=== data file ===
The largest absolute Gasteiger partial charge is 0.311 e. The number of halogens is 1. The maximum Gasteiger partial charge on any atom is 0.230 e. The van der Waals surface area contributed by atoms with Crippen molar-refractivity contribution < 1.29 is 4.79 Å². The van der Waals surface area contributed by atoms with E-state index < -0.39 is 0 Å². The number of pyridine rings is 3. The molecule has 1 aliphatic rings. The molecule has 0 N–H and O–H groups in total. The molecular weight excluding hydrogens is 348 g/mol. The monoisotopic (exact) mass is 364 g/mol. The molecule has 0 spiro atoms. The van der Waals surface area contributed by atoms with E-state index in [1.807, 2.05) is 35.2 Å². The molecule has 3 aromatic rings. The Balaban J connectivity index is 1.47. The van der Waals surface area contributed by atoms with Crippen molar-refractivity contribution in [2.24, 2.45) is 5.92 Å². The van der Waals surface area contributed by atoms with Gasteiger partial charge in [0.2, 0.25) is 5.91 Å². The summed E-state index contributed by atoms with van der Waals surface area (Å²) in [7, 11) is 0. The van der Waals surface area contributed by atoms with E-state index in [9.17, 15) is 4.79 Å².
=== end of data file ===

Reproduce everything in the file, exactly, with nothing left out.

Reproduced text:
The largest absolute Gasteiger partial charge is 0.311 e. The number of halogens is 1. The maximum Gasteiger partial charge on any atom is 0.230 e. The van der Waals surface area contributed by atoms with Crippen molar-refractivity contribution < 1.29 is 4.79 Å². The van der Waals surface area contributed by atoms with E-state index < -0.39 is 0 Å². The number of pyridine rings is 3. The molecule has 1 aliphatic rings. The molecule has 0 N–H and O–H groups in total. The molecular weight excluding hydrogens is 348 g/mol. The monoisotopic (exact) mass is 364 g/mol. The molecule has 0 spiro atoms. The van der Waals surface area contributed by atoms with E-state index in [1.807, 2.05) is 35.2 Å². The molecule has 3 aromatic rings. The Balaban J connectivity index is 1.47. The van der Waals surface area contributed by atoms with Crippen molar-refractivity contribution in [2.24, 2.45) is 5.92 Å². The van der Waals surface area contributed by atoms with Gasteiger partial charge in [0.2, 0.25) is 5.91 Å². The summed E-state index contributed by atoms with van der Waals surface area (Å²) in [7, 11) is 0. The van der Waals surface area contributed by atoms with E-state index in [9.17, 15) is 4.79 Å².